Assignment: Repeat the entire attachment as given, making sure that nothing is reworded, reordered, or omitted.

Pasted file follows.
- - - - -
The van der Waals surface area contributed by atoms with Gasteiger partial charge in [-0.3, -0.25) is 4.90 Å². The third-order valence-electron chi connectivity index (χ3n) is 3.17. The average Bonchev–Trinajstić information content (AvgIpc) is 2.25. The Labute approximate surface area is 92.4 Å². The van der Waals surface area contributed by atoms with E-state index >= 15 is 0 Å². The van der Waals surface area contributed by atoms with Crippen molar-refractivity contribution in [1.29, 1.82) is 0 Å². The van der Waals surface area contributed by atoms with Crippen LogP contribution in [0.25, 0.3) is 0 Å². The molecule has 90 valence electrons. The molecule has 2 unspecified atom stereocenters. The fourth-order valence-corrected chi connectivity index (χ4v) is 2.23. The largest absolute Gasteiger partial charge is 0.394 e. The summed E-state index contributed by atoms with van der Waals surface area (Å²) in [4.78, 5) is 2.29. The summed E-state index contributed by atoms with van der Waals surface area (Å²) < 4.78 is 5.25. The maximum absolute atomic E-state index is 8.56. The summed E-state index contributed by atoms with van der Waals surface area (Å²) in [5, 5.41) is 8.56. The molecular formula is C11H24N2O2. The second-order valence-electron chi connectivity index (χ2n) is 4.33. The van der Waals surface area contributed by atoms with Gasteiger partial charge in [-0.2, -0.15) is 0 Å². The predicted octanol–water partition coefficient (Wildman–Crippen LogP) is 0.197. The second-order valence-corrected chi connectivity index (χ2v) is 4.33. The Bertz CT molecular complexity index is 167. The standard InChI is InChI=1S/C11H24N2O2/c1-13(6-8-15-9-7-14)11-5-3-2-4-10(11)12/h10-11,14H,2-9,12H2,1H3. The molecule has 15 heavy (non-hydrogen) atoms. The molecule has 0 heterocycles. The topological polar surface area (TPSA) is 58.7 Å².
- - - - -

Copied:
The van der Waals surface area contributed by atoms with Gasteiger partial charge in [-0.3, -0.25) is 4.90 Å². The third-order valence-electron chi connectivity index (χ3n) is 3.17. The average Bonchev–Trinajstić information content (AvgIpc) is 2.25. The Labute approximate surface area is 92.4 Å². The van der Waals surface area contributed by atoms with E-state index >= 15 is 0 Å². The van der Waals surface area contributed by atoms with Crippen molar-refractivity contribution in [1.29, 1.82) is 0 Å². The van der Waals surface area contributed by atoms with Crippen LogP contribution in [0.25, 0.3) is 0 Å². The molecule has 90 valence electrons. The molecule has 2 unspecified atom stereocenters. The fourth-order valence-corrected chi connectivity index (χ4v) is 2.23. The largest absolute Gasteiger partial charge is 0.394 e. The summed E-state index contributed by atoms with van der Waals surface area (Å²) in [4.78, 5) is 2.29. The summed E-state index contributed by atoms with van der Waals surface area (Å²) < 4.78 is 5.25. The maximum absolute atomic E-state index is 8.56. The summed E-state index contributed by atoms with van der Waals surface area (Å²) in [5, 5.41) is 8.56. The molecular formula is C11H24N2O2. The second-order valence-electron chi connectivity index (χ2n) is 4.33. The van der Waals surface area contributed by atoms with Gasteiger partial charge in [-0.2, -0.15) is 0 Å². The predicted octanol–water partition coefficient (Wildman–Crippen LogP) is 0.197. The second-order valence-corrected chi connectivity index (χ2v) is 4.33. The Bertz CT molecular complexity index is 167. The standard InChI is InChI=1S/C11H24N2O2/c1-13(6-8-15-9-7-14)11-5-3-2-4-10(11)12/h10-11,14H,2-9,12H2,1H3. The molecule has 15 heavy (non-hydrogen) atoms. The molecule has 0 heterocycles. The topological polar surface area (TPSA) is 58.7 Å².